I don’t walk through parks at night, but during the day most of the Berkeley parks I visited seemed safe. One park, Greg Brown, has limited hours and has been locked up when I have walked in the neighborhood. It is pretty secluded, and I imagine the closing is due to concerns about drug dealing and other illegal activity in the park after dark. Previously I had mentioned my concerns about safety at the Aquatic Park. After reading Jacobs’ writing about parks, I realized that the location of the park has much to do with this. Because it is at the waterfront near the edge of the city, you don’t walk through the park to get to anything else. The railroad tracks further isolate the park because it cannot be accessed at every east-west street it intersects. It will be interesting to see what happens at the south end of the Aquatic Park once the West Berkeley Bowl opens a few blocks away and brings lots of people to the area at all hours of the day. Will more people visit or will they not even realize there is a park a few blocks away?

If you are interested in learning more about some of the parks I have mentioned here and in past entries, Berkeley Partners for Parks has organized a series of events to celebrate the centennial of the city’s parks. This Sunday, a fundraiser will be held at the Aquatic Park, and there will be an opportunity that day to walk at future site of the labyrinth that the East Bay Labyrinth project hopes to build, and a fall equinox celebration at Cesar Chavez Park’s solar calendar. Other park events will be happening through mid-November and are listed on the website’s calendar. Another fun project for learning about the parks and city would be to visit a different Berkeley park each week; conveniently Berkeley has 52 official parks! Even if you have been to all of the parks, I recommend visiting them again and at different times of the year. You never know what interesting things you will find, such as the strange scene (pictured below) that I came upon last year, at Oak Park, with a felled oak tree!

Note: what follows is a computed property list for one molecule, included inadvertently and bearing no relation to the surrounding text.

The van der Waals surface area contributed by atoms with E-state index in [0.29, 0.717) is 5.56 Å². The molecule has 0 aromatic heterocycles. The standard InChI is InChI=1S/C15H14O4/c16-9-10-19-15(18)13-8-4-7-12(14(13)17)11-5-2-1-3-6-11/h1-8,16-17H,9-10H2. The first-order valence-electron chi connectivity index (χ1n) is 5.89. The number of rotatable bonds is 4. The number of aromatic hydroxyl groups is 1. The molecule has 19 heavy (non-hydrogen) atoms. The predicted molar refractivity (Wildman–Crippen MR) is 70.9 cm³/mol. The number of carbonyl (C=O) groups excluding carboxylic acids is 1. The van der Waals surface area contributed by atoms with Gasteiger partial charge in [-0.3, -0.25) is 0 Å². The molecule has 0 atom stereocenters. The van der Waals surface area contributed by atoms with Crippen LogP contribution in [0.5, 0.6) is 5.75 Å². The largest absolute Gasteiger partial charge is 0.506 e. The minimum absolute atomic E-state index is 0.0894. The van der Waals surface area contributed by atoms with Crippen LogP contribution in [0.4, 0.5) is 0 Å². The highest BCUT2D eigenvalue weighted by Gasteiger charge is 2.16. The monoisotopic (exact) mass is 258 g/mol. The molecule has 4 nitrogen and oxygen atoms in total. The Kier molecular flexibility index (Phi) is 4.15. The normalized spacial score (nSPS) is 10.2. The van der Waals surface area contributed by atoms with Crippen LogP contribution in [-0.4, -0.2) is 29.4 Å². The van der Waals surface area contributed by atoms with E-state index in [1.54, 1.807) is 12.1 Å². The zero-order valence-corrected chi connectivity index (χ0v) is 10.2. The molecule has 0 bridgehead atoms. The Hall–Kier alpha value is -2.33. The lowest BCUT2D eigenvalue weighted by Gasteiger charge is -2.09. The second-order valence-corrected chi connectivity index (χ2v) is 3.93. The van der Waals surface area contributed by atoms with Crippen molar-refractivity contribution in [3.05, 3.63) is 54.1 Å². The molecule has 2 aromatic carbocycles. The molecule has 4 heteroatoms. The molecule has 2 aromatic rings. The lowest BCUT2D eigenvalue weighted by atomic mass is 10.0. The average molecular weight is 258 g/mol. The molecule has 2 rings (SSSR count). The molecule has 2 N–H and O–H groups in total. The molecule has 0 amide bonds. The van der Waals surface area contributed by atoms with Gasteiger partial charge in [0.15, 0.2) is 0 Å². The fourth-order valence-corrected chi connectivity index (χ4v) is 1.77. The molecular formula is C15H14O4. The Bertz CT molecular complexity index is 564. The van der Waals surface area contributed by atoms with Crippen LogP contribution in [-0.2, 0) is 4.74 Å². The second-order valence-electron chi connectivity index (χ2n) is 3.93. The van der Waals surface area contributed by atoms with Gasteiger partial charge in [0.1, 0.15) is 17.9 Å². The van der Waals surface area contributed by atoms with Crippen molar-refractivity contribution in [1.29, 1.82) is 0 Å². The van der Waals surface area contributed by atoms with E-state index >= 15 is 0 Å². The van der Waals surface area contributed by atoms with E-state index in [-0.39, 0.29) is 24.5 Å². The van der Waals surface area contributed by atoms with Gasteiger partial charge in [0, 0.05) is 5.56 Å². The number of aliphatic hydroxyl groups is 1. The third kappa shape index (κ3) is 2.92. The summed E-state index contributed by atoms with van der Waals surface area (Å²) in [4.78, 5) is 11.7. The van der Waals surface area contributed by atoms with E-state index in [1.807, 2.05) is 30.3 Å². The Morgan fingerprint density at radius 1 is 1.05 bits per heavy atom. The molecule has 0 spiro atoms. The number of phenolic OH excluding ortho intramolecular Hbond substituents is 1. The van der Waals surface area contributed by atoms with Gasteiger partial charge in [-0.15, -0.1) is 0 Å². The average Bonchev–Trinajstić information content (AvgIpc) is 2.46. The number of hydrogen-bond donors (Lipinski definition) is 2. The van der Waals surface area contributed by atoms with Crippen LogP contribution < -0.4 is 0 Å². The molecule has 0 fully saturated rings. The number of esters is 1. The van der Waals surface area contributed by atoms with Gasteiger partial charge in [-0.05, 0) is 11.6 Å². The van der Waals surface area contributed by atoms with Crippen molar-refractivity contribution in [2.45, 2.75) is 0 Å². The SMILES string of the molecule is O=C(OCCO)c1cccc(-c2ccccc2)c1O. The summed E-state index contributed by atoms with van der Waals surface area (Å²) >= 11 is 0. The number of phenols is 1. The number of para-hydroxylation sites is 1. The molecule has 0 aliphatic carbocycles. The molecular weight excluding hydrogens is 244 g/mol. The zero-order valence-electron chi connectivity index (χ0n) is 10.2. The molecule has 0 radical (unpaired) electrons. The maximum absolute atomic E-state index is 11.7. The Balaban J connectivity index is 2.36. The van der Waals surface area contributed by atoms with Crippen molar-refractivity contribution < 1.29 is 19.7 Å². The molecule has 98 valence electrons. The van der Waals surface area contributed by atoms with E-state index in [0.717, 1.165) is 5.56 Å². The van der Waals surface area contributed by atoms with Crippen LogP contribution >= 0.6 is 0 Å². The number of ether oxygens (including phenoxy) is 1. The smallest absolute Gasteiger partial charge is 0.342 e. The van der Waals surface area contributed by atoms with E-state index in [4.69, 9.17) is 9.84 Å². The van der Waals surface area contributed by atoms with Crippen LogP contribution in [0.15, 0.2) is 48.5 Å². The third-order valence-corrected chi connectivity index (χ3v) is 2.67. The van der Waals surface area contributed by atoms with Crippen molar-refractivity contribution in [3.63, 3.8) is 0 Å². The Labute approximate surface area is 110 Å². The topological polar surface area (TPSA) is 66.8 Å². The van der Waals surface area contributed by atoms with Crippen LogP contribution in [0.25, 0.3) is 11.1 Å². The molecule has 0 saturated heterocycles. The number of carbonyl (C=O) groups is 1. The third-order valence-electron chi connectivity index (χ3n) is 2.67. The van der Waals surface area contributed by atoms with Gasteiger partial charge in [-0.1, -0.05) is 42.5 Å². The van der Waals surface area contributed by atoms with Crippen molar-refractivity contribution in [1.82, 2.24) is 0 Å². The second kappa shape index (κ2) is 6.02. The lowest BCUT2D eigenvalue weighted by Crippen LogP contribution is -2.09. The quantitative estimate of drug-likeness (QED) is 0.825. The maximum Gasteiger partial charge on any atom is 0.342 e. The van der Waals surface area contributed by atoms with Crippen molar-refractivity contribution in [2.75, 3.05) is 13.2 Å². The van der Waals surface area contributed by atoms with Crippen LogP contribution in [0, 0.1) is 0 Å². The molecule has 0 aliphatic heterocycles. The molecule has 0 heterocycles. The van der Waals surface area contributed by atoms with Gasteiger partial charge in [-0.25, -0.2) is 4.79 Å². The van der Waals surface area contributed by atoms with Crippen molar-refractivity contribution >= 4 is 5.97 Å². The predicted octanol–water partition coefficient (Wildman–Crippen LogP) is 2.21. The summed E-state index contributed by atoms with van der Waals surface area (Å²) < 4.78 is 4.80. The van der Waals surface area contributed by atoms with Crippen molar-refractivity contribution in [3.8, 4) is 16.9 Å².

Photo by Joe Reifer



  1. Georgia said

    Great post as usual. Jane Jacobs’s Death and Life is a standard in landscape architecture and planning courses.

    I am glad you mentioned WiFi in parks. The newly restored Schenley Plaza in Pittsburgh offers WiFi among other amenities attracting a large and diverse demographic. NYC Parks has partnered with Nokia and WiFi Salon to offer the services in selected city parks ( I am not sure if Berkeley desires anything so formal, but if a cafe or other eatery offering WiFi happens to be adjacent to a park…. Does Cafe Zeste (adjacent to Strawberry Creek Park) offer WiFi?

    I’m also glad you mentioned visiting a Berkeley park a week throughout the year. East Bay Regional Parks District hosts an annual trails challenge and participants receive a trails guidebook and a t-shirt. In terms of Berkeley parks, possible events could include foraging tours (mushrooms in the winter or other edibles) or plein air painting classes similar to the one offered by ASUC at the Blake Garden. Earlier this year, yoga classes were held in Willard Park.

  2. Spike said

    You’ve inspired me to do a parks map of Woy Woy just to see how many parks there are.

  3. neath said

    Jacob’s book has been on my list forever too. This post makes me want to do it!